It is a breach of the Fair Work Act (FW Act) if an employer does not comply with their obligations in relation to a request for flexible working arrangements. This includes if they do not have reasonable business grounds for refusing a request or if they don’t follow the required steps.
What are reasonable business grounds for refusing a request?
What counts as reasonable business grounds for refusing a request for flexible working arrangements will depend on the individual circumstances, including the nature and size of the business, the employee’s role and duties and the requested arrangements. Examples of reasonable business grounds include but are not limited to:
- cost – the requested arrangements would be too costly for the employer
- capacity – there’s no capacity to change the working arrangements of other employees to accommodate the request
- practicality – it would be impractical to change the working arrangements of other employees, or take on new employees, to accommodate the request
- inefficiency or impact – the requested arrangement would be likely to result in significant loss in efficiency or productivity, or have a significant negative impact on customer service.
Find out more about reasonable business grounds, what steps employers need to take on our Flexibility in the workplace page at fairwork.gov.au/flexibility
Greg has been working full-time for his employer for over a year. He would like to start work at 10 am on 3 days of the week so he can take his son to pre-school. He submits a written request to his employer to change his hours setting out the reasons for requesting the change.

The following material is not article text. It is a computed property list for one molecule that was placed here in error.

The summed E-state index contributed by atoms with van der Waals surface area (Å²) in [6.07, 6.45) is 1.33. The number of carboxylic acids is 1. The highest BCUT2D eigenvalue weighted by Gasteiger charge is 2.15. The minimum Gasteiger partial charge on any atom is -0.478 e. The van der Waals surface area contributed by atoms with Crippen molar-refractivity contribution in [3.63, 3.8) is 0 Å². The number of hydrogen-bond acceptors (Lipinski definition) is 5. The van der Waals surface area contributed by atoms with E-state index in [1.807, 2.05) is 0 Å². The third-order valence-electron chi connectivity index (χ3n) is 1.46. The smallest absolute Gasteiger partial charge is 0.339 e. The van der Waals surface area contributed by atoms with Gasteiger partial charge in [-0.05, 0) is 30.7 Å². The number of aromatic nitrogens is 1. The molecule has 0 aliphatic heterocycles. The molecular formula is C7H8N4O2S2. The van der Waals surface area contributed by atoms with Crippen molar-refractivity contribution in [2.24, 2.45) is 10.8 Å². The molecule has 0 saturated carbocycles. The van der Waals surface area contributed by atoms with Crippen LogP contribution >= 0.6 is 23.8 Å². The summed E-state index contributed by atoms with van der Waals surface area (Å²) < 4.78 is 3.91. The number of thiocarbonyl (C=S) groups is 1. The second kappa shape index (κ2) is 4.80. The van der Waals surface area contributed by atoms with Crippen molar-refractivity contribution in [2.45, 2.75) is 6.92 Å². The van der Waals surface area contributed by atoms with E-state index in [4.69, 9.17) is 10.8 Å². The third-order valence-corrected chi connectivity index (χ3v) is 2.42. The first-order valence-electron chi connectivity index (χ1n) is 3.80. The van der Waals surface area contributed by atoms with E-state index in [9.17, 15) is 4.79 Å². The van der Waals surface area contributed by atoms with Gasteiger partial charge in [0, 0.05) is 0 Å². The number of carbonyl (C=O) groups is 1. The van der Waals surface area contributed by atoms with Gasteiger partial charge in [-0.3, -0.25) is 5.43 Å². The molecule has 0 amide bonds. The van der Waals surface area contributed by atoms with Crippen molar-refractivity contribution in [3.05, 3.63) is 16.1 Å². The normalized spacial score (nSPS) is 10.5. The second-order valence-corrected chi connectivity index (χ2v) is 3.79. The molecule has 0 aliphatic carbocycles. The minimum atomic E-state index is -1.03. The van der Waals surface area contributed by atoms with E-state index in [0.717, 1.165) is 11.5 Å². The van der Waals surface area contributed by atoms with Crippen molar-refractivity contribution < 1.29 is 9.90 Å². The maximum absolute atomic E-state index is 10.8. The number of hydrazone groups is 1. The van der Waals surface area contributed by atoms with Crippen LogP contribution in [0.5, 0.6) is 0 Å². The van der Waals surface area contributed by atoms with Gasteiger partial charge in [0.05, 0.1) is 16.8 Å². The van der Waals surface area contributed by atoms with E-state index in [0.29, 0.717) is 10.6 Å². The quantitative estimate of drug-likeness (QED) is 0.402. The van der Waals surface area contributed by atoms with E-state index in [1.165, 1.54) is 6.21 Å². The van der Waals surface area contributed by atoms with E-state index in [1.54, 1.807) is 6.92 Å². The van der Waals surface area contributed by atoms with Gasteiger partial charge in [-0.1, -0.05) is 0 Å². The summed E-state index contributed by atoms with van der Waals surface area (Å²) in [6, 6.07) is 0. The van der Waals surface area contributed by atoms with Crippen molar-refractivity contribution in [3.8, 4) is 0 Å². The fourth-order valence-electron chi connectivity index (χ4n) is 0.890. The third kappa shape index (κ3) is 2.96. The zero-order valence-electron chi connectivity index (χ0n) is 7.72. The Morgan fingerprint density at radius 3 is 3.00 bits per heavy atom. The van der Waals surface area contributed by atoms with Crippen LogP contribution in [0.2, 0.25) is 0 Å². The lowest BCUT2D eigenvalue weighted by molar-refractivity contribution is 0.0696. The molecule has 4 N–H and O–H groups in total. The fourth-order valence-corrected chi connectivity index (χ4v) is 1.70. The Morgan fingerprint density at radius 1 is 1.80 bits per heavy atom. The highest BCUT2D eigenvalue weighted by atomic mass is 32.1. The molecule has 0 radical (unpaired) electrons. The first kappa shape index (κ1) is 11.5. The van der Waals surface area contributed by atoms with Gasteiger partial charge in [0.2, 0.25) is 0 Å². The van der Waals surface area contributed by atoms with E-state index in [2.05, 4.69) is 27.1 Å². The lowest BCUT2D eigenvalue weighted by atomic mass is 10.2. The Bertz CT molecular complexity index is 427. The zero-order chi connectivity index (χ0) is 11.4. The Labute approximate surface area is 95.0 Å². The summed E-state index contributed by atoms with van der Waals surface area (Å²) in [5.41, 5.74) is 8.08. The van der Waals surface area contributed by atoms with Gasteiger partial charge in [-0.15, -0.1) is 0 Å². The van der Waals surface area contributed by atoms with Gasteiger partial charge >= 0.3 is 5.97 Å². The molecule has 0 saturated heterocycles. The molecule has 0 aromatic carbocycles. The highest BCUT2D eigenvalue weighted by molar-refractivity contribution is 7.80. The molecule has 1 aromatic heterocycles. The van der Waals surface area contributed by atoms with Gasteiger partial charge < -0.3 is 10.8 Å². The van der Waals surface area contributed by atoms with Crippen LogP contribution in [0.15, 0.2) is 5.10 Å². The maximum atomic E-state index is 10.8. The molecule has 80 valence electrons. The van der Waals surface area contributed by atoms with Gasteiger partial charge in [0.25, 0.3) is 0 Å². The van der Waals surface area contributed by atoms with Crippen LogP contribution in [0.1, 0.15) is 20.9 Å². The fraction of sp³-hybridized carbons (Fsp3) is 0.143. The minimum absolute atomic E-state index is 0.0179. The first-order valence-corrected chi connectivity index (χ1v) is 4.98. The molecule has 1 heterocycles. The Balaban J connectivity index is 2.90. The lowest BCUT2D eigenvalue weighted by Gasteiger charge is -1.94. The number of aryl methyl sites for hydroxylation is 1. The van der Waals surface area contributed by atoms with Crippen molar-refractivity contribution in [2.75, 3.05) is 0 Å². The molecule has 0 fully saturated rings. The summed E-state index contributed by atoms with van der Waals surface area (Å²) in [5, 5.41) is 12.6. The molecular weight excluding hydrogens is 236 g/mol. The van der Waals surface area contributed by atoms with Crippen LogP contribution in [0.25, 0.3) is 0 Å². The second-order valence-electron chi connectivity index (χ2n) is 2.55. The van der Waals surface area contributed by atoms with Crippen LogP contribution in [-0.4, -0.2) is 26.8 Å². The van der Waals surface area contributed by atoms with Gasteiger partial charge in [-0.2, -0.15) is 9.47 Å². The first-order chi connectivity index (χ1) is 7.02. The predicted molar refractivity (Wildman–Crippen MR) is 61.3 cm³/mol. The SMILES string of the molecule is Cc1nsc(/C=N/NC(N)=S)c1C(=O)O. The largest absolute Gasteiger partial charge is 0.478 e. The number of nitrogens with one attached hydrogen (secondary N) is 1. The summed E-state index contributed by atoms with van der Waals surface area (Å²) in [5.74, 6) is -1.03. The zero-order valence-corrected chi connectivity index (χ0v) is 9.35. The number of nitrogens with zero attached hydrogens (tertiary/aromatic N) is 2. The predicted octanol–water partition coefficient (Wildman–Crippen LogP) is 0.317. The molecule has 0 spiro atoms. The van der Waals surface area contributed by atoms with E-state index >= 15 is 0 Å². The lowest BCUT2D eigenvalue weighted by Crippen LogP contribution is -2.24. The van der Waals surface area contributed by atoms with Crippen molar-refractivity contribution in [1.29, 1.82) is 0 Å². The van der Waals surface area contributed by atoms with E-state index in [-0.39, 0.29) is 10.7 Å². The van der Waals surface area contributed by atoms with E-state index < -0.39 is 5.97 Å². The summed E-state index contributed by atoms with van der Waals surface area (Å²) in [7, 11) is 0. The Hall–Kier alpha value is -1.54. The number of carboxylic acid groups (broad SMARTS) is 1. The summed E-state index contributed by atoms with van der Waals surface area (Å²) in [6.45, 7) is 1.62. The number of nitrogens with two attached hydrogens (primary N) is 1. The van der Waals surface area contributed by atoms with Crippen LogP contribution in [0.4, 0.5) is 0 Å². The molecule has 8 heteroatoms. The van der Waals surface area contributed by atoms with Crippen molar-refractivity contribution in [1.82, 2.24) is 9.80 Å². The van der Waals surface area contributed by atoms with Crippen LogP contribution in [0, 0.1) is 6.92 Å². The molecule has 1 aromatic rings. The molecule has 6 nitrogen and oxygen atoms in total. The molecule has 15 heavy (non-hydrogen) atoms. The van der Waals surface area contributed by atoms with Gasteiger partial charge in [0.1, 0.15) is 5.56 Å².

His employer considers the request and is concerned that Greg would miss the important daily nationwide meetings on those 3 mornings.
Greg’s employer discusses the situation with him. Given that the pre-school is only a short drive from Greg's home, they agree to an arrangement where Greg will work from home on those 3 days and join the meetings via video chat after dropping off his son in the morning.
Greg’s employer gives him a written response within 21 days of his request, setting out the agreed changes to the Greg’s working arrangements.
In the first instance, the employer and employee should discuss and attempt to resolve any disputes about a request for flexible working arrangements at the workplace level.
If a dispute can’t be resolved at the workplace level, either the employee or employer can make an application to the Fair Work Commission (the Commission) if:
- the employer has refused the request, or
- 21 days have passed since the employee made the request, and the employer has not given the employee a written response.
The Commission can deal with the dispute in a number of ways, including by conciliation or mediation, and in some circumstances by arbitration. If the Commission arbitrates the dispute, it has power to make orders in relation to the request or refusal, and orders that the employer make alternative working arrangements.
Both the employer and employee may appoint someone as their representative to assist with the dispute resolution process.
For more information visit the Fair Work Commission website.
If an employee thinks they have been discriminated against by the employer’s handling or refusal of their request, they may be covered by anti-discrimination laws.
For more information on unlawful workplace discrimination, see our Protection from discrimination at work page.
Fair Work Online: www.fairwork.gov.au
Fair Work Infoline: 13 13 94